First my column in the Hindustan Times, ‘Thuggery means always having to say sorry’

Hum UP ke log hain, hume Hindi mein baat karni chahiye
Jaya Bachchan at the promotion of Drona in Mumbai.


If you are from Delhi, then why have you come to Maharashtra?
– Bal Thackeray to Shah Rukh Khan in an editorial in Saamna

Actress and Rajya Sabha MP (Samajwadi Party) Jaya Bachchan’s apparently casual remark sparked off a furore, with Raj Thackeray’s Maharashtra Navnirman Sena (MNS) declaring a boycott of all Bachchan films unless the actress apologised for ‘insulting’ the people of Maharashtra. With three Bachchan films due to be released over the next few weeks, Jaya Bachchan lost no time in saying how very sorry she was. No good, said Raj. The apology would have to be at a public forum in the presence of the Marathi media. It’s over to Mrs Bachchan now.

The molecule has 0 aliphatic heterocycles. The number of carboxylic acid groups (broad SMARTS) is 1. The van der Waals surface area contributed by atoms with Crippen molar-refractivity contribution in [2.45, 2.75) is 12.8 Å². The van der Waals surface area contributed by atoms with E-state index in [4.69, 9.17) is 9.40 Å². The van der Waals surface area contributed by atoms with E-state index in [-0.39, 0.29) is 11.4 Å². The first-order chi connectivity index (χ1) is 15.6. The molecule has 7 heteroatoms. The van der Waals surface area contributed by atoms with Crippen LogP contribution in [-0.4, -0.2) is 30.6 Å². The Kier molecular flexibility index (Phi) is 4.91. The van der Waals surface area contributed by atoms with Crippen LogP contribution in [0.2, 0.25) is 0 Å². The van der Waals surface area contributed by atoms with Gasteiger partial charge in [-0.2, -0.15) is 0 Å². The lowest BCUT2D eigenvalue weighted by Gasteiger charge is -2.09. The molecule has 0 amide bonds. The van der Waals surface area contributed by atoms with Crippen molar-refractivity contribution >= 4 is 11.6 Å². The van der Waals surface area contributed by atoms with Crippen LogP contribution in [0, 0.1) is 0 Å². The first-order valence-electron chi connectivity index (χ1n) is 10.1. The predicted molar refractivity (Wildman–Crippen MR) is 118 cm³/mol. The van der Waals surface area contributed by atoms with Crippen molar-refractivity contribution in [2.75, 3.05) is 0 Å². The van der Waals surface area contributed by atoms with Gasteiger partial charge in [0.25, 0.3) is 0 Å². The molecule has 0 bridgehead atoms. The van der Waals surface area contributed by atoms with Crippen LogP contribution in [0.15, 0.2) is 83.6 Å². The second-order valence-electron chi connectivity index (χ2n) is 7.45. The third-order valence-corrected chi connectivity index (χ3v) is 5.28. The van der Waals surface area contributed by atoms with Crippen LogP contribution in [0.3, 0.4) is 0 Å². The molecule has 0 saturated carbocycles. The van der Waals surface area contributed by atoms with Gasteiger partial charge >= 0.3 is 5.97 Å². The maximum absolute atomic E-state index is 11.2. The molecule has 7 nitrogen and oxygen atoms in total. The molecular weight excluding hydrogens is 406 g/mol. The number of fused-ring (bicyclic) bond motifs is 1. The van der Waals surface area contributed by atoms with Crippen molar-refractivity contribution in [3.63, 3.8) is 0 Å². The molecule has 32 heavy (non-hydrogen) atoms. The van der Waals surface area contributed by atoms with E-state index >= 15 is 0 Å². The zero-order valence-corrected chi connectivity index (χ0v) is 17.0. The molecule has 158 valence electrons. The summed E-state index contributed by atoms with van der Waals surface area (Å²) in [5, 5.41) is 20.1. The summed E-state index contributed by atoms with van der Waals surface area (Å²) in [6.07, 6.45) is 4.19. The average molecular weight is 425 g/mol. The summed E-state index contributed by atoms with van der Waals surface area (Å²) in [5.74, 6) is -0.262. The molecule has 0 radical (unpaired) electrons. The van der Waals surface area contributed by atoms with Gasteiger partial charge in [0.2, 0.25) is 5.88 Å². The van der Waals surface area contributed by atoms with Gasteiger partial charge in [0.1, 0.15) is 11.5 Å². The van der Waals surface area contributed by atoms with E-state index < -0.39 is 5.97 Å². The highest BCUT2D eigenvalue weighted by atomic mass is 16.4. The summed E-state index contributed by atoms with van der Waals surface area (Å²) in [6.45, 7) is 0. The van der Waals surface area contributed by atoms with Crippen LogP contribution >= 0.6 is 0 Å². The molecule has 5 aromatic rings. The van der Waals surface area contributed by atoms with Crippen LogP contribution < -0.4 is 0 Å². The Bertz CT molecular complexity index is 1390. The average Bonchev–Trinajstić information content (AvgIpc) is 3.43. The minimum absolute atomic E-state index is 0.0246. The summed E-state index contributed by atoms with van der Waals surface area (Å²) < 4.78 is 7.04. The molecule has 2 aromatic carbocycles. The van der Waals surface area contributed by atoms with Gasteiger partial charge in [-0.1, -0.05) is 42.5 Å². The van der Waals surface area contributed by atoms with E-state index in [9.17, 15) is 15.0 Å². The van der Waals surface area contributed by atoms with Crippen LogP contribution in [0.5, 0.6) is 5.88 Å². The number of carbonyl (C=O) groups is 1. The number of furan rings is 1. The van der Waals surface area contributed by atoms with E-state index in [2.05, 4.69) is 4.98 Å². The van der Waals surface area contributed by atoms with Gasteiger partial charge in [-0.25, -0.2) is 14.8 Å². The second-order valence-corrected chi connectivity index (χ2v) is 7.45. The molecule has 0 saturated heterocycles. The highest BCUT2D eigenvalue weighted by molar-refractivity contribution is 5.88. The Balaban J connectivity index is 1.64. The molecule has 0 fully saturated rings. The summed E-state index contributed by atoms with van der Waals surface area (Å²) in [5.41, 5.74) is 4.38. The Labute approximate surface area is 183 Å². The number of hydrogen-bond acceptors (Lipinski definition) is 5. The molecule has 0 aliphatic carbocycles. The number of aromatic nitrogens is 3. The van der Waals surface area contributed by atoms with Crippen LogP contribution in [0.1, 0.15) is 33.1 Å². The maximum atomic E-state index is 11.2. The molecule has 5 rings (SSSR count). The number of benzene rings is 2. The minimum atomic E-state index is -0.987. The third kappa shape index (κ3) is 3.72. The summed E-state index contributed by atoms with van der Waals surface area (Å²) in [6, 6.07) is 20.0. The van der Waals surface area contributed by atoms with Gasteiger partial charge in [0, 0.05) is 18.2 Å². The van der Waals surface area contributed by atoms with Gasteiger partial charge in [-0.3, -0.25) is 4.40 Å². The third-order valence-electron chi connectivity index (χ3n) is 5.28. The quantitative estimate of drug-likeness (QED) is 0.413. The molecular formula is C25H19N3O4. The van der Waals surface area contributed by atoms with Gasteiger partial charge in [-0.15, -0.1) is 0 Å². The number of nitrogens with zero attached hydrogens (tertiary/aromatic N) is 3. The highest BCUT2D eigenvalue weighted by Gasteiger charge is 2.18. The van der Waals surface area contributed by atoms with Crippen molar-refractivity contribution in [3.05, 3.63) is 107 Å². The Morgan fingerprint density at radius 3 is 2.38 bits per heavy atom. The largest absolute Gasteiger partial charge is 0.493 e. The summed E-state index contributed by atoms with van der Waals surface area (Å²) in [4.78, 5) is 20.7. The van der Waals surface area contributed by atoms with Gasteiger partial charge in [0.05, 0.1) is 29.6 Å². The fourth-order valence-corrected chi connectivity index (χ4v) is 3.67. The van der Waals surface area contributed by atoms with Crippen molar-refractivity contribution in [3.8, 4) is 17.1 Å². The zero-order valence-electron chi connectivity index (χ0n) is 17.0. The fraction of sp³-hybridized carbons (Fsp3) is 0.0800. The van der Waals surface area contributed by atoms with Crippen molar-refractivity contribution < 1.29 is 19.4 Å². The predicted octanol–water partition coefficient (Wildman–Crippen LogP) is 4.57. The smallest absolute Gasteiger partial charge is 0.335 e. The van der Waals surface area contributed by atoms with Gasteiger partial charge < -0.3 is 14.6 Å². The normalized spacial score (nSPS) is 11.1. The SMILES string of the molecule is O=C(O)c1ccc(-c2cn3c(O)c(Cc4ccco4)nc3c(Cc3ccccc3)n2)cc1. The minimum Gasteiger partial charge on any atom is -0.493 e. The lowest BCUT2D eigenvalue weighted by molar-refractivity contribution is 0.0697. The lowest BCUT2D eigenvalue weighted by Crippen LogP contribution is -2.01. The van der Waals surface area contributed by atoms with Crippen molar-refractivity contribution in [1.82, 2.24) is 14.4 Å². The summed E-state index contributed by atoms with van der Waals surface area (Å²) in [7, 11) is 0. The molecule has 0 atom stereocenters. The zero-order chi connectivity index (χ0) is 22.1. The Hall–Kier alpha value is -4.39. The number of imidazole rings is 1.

Now, for the Dramatis Personae

1. Bal Thackeray: cartoonist and founder of the Shiv Sena party that made much of Marathi asmita in the 1960s, chiefly targeting South Indians as the evil outsiders who had no business to be in the state. Now an ageing patriarch, he lives in a house calleed Matoshri (in Bandra) surrounded by armed guards and his son, Uddhav Thackeray. Also, edits a newspaper called Saamna where front-page editorials written by him are treated like the gospel. Latest target:  Shah Rukh Khan, who he says is a Delhi boy (“If you are from Delhi then why have you come to Maharashtra?”).

2. Raj Thackeray: nephew of Bal Thackeray, once very close, but once the uncle made it clear that his son, Uddhav was the true inheritor of the SS, Raj walked out of the party and of Matoshri to launch his own party called the Maharashtra Navanirman Sena. Now, Raj makes headlines by talking of Marathi asmita, but he is targetting North Indians (like Amitabh Bachchan) as the evil outsiders who have no business in the state.